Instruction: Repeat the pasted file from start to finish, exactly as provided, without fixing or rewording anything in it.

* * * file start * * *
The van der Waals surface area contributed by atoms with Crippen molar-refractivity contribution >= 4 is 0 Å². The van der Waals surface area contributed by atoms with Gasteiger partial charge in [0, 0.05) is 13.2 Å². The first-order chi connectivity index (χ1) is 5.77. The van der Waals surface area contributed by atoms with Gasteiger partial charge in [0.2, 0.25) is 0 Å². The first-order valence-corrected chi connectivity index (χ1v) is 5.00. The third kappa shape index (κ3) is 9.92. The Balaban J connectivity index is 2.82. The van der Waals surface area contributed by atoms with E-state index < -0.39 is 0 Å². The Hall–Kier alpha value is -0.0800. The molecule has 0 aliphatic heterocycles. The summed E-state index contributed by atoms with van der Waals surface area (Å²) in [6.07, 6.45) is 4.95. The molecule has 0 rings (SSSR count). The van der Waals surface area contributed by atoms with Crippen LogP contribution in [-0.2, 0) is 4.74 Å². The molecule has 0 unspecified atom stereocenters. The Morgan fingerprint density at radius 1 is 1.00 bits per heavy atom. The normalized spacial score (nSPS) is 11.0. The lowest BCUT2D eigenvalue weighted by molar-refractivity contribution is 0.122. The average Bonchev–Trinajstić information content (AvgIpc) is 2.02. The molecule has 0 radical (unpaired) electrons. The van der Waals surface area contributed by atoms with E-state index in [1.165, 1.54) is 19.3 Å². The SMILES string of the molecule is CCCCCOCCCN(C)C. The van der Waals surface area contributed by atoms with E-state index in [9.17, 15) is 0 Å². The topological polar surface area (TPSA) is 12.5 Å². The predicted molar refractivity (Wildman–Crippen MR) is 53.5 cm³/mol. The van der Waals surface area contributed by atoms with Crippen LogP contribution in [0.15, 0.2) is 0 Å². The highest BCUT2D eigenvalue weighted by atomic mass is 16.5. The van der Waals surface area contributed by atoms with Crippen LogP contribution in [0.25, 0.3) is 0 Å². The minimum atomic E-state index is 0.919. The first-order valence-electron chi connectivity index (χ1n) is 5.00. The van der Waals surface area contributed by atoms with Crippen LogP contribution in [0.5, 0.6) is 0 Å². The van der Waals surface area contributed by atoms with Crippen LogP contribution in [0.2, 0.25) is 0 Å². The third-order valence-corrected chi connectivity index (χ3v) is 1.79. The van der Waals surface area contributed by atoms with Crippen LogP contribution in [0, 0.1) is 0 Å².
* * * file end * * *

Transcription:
The van der Waals surface area contributed by atoms with Crippen molar-refractivity contribution >= 4 is 0 Å². The van der Waals surface area contributed by atoms with Gasteiger partial charge in [0, 0.05) is 13.2 Å². The first-order chi connectivity index (χ1) is 5.77. The van der Waals surface area contributed by atoms with Gasteiger partial charge in [0.2, 0.25) is 0 Å². The first-order valence-corrected chi connectivity index (χ1v) is 5.00. The third kappa shape index (κ3) is 9.92. The Balaban J connectivity index is 2.82. The van der Waals surface area contributed by atoms with E-state index < -0.39 is 0 Å². The Hall–Kier alpha value is -0.0800. The molecule has 0 aliphatic heterocycles. The summed E-state index contributed by atoms with van der Waals surface area (Å²) in [6.07, 6.45) is 4.95. The molecule has 0 rings (SSSR count). The van der Waals surface area contributed by atoms with Crippen LogP contribution in [-0.2, 0) is 4.74 Å². The molecule has 0 unspecified atom stereocenters. The Morgan fingerprint density at radius 1 is 1.00 bits per heavy atom. The normalized spacial score (nSPS) is 11.0. The lowest BCUT2D eigenvalue weighted by molar-refractivity contribution is 0.122. The average Bonchev–Trinajstić information content (AvgIpc) is 2.02. The molecule has 0 radical (unpaired) electrons. The van der Waals surface area contributed by atoms with E-state index in [1.165, 1.54) is 19.3 Å². The SMILES string of the molecule is CCCCCOCCCN(C)C. The van der Waals surface area contributed by atoms with E-state index in [9.17, 15) is 0 Å². The topological polar surface area (TPSA) is 12.5 Å². The predicted molar refractivity (Wildman–Crippen MR) is 53.5 cm³/mol. The van der Waals surface area contributed by atoms with Crippen LogP contribution in [0.15, 0.2) is 0 Å². The highest BCUT2D eigenvalue weighted by atomic mass is 16.5. The van der Waals surface area contributed by atoms with Crippen LogP contribution in [0.25, 0.3) is 0 Å². The minimum atomic E-state index is 0.919. The first-order valence-electron chi connectivity index (χ1n) is 5.00. The van der Waals surface area contributed by atoms with Crippen LogP contribution in [0.5, 0.6) is 0 Å². The van der Waals surface area contributed by atoms with Crippen LogP contribution in [0.2, 0.25) is 0 Å². The third-order valence-corrected chi connectivity index (χ3v) is 1.79. The van der Waals surface area contributed by atoms with Crippen LogP contribution in [0, 0.1) is 0 Å².